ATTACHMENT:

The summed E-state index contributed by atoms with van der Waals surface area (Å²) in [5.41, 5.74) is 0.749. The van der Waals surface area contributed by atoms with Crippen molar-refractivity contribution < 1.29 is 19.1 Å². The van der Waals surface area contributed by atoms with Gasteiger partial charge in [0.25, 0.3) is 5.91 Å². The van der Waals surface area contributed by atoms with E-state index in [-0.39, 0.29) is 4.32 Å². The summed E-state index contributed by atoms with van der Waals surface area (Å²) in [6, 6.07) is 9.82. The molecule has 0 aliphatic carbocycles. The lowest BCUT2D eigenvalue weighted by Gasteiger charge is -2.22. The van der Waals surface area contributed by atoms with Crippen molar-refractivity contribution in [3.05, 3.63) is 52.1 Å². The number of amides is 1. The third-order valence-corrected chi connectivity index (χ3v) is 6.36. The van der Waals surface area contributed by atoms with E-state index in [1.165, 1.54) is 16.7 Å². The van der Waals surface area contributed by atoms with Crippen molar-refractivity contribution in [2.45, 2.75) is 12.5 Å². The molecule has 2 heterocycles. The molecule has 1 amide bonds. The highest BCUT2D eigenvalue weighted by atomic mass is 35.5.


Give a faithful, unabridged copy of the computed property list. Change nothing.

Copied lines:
The summed E-state index contributed by atoms with van der Waals surface area (Å²) in [5.41, 5.74) is 0.749. The van der Waals surface area contributed by atoms with Crippen molar-refractivity contribution < 1.29 is 19.1 Å². The van der Waals surface area contributed by atoms with Gasteiger partial charge in [0.25, 0.3) is 5.91 Å². The van der Waals surface area contributed by atoms with E-state index in [-0.39, 0.29) is 4.32 Å². The summed E-state index contributed by atoms with van der Waals surface area (Å²) in [6, 6.07) is 9.82. The molecule has 0 aliphatic carbocycles. The lowest BCUT2D eigenvalue weighted by Gasteiger charge is -2.22. The van der Waals surface area contributed by atoms with Crippen molar-refractivity contribution in [3.05, 3.63) is 52.1 Å². The number of amides is 1. The third-order valence-corrected chi connectivity index (χ3v) is 6.36. The van der Waals surface area contributed by atoms with E-state index in [1.165, 1.54) is 16.7 Å². The van der Waals surface area contributed by atoms with Crippen molar-refractivity contribution in [2.45, 2.75) is 12.5 Å². The molecule has 2 heterocycles. The molecule has 1 amide bonds. The highest BCUT2D eigenvalue weighted by atomic mass is 35.5.